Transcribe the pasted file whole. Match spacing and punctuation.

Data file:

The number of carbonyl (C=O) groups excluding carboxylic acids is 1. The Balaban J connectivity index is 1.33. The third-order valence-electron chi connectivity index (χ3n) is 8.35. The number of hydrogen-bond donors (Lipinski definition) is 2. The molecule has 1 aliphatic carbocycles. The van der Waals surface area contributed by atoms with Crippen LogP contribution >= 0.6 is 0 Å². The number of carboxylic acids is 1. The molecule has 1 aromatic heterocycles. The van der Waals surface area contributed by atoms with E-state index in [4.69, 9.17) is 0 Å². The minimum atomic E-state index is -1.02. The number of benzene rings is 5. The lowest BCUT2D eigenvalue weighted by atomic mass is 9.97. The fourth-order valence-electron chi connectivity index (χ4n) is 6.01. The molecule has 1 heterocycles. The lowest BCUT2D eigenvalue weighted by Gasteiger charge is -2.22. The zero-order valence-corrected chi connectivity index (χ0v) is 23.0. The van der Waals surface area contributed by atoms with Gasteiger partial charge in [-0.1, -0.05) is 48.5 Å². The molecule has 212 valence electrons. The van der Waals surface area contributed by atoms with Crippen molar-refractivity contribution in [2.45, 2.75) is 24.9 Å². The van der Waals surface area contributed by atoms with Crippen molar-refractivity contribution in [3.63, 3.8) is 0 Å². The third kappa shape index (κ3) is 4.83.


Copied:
The number of carbonyl (C=O) groups excluding carboxylic acids is 1. The Balaban J connectivity index is 1.33. The third-order valence-electron chi connectivity index (χ3n) is 8.35. The number of hydrogen-bond donors (Lipinski definition) is 2. The molecule has 1 aliphatic carbocycles. The van der Waals surface area contributed by atoms with Crippen LogP contribution >= 0.6 is 0 Å². The number of carboxylic acids is 1. The molecule has 1 aromatic heterocycles. The van der Waals surface area contributed by atoms with E-state index in [4.69, 9.17) is 0 Å². The minimum atomic E-state index is -1.02. The number of benzene rings is 5. The lowest BCUT2D eigenvalue weighted by atomic mass is 9.97. The fourth-order valence-electron chi connectivity index (χ4n) is 6.01. The molecule has 1 heterocycles. The lowest BCUT2D eigenvalue weighted by Gasteiger charge is -2.22. The zero-order valence-corrected chi connectivity index (χ0v) is 23.0. The van der Waals surface area contributed by atoms with Gasteiger partial charge in [-0.1, -0.05) is 48.5 Å². The molecule has 212 valence electrons. The van der Waals surface area contributed by atoms with Crippen molar-refractivity contribution in [2.45, 2.75) is 24.9 Å². The van der Waals surface area contributed by atoms with Crippen molar-refractivity contribution in [3.63, 3.8) is 0 Å². The third kappa shape index (κ3) is 4.83.